The five defendants were all found guilty by the Thong Pha Phum Provincial Court of shooting at, luring, or removing wild animals from their habitat, acting cruelly toward them, all of which are separate offenses. KhaoSod stated that the plaintiffs’ punishment was reduced in half as a result of their guilty plea. Initially, they received a nine and a half year sentence.
The court determined that the plaintiffs’ basis for filing the lawsuit, which was done out of retaliation for the Bengal tigers eating their cattle and to protect their property, was incorrect.
This serious issue is not only illegal, endangering the ecosystem and upsetting the natural order. Officials seized four guns, extra firearms, and further equipment, including 176 rounds of ammunition, two bottles of gunpowder, and one bag of gunpowder, from the five suspects to establish their intent to hunt wild animals and their capacity to survive for an extended period in the forest.
The bodies of the two Bengal tigers were discovered by the authorities in excellent condition, each with a complete coat from head to tail. In order to prevent decaying, their flesh and bones were burnt, which suggests that the five accused were hoping to make money off the corpses. The court determined that all five alleged poachers were aware of the lucrative market for Bengal tiger carcasses.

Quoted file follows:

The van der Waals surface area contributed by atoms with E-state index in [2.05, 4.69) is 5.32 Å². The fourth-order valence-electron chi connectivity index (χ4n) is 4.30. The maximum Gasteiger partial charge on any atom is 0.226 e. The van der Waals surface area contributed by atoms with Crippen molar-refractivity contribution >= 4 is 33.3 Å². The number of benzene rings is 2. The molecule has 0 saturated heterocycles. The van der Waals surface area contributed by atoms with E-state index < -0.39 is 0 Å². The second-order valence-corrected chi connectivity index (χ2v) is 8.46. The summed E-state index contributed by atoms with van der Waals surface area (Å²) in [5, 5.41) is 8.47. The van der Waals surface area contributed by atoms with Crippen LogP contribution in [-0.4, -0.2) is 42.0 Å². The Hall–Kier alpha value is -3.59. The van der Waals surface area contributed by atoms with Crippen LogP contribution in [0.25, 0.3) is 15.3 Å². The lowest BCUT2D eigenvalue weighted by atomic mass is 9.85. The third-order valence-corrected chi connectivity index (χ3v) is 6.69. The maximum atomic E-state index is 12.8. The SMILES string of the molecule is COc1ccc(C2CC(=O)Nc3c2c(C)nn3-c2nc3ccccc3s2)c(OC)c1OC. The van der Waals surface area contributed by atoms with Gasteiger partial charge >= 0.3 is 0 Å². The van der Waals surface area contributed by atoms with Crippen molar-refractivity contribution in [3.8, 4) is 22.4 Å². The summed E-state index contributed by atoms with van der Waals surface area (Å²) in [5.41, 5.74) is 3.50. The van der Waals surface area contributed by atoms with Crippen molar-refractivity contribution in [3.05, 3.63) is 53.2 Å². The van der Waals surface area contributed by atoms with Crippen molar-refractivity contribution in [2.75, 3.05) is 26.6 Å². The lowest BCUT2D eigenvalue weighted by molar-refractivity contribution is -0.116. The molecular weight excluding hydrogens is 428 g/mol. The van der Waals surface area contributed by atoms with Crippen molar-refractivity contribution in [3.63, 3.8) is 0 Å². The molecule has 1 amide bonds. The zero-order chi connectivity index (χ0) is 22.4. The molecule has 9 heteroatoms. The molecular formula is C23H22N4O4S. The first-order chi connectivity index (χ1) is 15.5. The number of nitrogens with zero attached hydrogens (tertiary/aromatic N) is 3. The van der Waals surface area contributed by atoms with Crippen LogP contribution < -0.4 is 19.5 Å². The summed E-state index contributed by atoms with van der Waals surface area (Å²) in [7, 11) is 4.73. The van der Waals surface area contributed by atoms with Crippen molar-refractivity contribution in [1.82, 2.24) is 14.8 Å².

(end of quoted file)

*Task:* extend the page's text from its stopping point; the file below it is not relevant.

The statement has conservationists and animal lovers appalled, and many have vented their displeasure on social media. For the sake of preserving the declining populations of these magnificent animals, many are calling for harsher penalties for poaching.
There are various estimates of how many Bengal tigers are still alive in the world today. The range of estimates is 2,500 to 3,330.